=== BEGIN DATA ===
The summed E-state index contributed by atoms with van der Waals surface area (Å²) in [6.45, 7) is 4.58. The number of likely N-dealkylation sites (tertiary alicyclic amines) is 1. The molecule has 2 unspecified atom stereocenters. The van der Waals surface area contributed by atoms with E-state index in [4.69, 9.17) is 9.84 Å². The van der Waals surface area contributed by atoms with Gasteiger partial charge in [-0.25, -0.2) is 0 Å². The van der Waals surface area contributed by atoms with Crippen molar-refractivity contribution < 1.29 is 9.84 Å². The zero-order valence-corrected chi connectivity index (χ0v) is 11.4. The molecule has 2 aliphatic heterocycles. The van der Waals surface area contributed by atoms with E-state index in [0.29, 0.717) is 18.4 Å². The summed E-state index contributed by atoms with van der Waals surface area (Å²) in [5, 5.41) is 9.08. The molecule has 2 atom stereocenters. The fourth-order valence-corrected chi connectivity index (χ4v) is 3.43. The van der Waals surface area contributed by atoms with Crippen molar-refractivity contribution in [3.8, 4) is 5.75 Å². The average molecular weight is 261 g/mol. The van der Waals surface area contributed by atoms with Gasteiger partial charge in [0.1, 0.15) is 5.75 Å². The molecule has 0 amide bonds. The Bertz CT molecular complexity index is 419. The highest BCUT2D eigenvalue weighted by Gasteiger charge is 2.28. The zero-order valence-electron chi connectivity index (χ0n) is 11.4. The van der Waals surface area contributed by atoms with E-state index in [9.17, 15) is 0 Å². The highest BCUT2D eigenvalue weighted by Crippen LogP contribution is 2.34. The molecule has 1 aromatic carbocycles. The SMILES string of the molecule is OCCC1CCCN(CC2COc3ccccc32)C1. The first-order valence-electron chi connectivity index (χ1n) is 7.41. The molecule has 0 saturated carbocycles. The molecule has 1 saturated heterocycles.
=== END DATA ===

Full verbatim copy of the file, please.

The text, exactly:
The summed E-state index contributed by atoms with van der Waals surface area (Å²) in [6.45, 7) is 4.58. The number of likely N-dealkylation sites (tertiary alicyclic amines) is 1. The molecule has 2 unspecified atom stereocenters. The van der Waals surface area contributed by atoms with E-state index in [4.69, 9.17) is 9.84 Å². The van der Waals surface area contributed by atoms with Gasteiger partial charge in [-0.25, -0.2) is 0 Å². The van der Waals surface area contributed by atoms with Crippen molar-refractivity contribution < 1.29 is 9.84 Å². The zero-order valence-corrected chi connectivity index (χ0v) is 11.4. The molecule has 2 aliphatic heterocycles. The van der Waals surface area contributed by atoms with E-state index in [0.29, 0.717) is 18.4 Å². The summed E-state index contributed by atoms with van der Waals surface area (Å²) in [5, 5.41) is 9.08. The molecule has 2 atom stereocenters. The fourth-order valence-corrected chi connectivity index (χ4v) is 3.43. The van der Waals surface area contributed by atoms with Crippen molar-refractivity contribution in [3.8, 4) is 5.75 Å². The average molecular weight is 261 g/mol. The van der Waals surface area contributed by atoms with Gasteiger partial charge in [0.1, 0.15) is 5.75 Å². The molecule has 0 amide bonds. The Bertz CT molecular complexity index is 419. The highest BCUT2D eigenvalue weighted by Gasteiger charge is 2.28. The zero-order valence-electron chi connectivity index (χ0n) is 11.4. The van der Waals surface area contributed by atoms with E-state index in [9.17, 15) is 0 Å². The highest BCUT2D eigenvalue weighted by Crippen LogP contribution is 2.34. The molecule has 1 aromatic carbocycles. The SMILES string of the molecule is OCCC1CCCN(CC2COc3ccccc32)C1. The first-order valence-electron chi connectivity index (χ1n) is 7.41. The molecule has 0 saturated carbocycles. The molecule has 1 saturated heterocycles.